July 7, 2019  |  

Bacillary dysentery from World War 1 and NCTC1, the first bacterial isolate in the National Collection.

Authors: Mather, Alison E and Baker, Kate S and McGregor, Hannah and Coupland, Paul and Mather, Pamela L and Deheer-Graham, Ana and Parkhill, Julian and Bracegirdle, Philippa and Russell, Julie E and Thomson, Nicholas R

In early 1915, a 28-year-old man arrived at No 14 Stationary Hospital in Wimereux, France. Although no clinical records remain, we believe he would have presented with bloody diarrhoea and severe abdominal cramping, and he was diagnosed with dysentery. On March 13, 1915, the patient, who we believe was Private Ernest Cable of the 2nd Battalion of the East Surrey Regiment (appendix), died. Lieutenant William Broughton-Alcock, whose military records1 identify him as a bacteriologist for No 14 Stationary Hospital, collected this isolate—later identified as a Shigella flexneri serotype 2a bacterium—which was the first bacterial isolate deposited in the UK National Collection of Type Cultures (NCTC)2 using the original isolate name Cable.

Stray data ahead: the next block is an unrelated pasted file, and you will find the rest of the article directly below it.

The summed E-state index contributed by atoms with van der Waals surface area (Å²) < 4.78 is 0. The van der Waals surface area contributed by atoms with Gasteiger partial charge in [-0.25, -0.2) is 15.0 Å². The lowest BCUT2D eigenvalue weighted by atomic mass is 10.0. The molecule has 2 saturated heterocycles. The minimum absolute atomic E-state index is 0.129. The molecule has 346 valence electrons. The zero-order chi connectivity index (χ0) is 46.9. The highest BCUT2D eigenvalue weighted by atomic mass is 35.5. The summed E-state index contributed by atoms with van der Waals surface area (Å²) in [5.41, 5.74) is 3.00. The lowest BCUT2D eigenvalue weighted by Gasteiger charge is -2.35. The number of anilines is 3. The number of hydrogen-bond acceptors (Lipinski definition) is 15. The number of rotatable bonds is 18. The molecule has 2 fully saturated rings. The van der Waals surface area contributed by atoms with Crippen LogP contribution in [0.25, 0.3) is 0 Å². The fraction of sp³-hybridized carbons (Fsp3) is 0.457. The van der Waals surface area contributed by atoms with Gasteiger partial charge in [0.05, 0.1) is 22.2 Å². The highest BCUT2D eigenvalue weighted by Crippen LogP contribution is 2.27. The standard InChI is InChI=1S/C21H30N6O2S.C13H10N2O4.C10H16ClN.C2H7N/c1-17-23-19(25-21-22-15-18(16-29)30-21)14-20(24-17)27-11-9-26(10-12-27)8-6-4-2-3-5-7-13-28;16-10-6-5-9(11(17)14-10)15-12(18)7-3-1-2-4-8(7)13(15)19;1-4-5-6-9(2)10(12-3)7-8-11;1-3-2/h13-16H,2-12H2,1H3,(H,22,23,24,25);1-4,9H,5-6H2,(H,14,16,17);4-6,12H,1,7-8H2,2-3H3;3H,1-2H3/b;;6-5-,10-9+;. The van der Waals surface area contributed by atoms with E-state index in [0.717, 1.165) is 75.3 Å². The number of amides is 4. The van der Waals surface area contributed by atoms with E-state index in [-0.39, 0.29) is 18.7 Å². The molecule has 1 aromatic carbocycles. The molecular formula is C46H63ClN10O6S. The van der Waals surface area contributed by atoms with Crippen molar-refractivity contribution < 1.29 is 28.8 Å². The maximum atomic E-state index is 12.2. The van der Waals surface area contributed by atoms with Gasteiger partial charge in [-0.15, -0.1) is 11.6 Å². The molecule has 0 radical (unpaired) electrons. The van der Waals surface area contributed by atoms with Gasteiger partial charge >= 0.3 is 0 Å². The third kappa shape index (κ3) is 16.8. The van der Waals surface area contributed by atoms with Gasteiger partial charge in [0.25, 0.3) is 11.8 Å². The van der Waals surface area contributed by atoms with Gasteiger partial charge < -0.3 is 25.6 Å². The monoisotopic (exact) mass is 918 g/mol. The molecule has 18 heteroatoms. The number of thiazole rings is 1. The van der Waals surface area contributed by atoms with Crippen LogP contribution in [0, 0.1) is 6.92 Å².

Journal: The Lancet
DOI: 10.1016/S0140-6736(14)61790-6
Year: 2014

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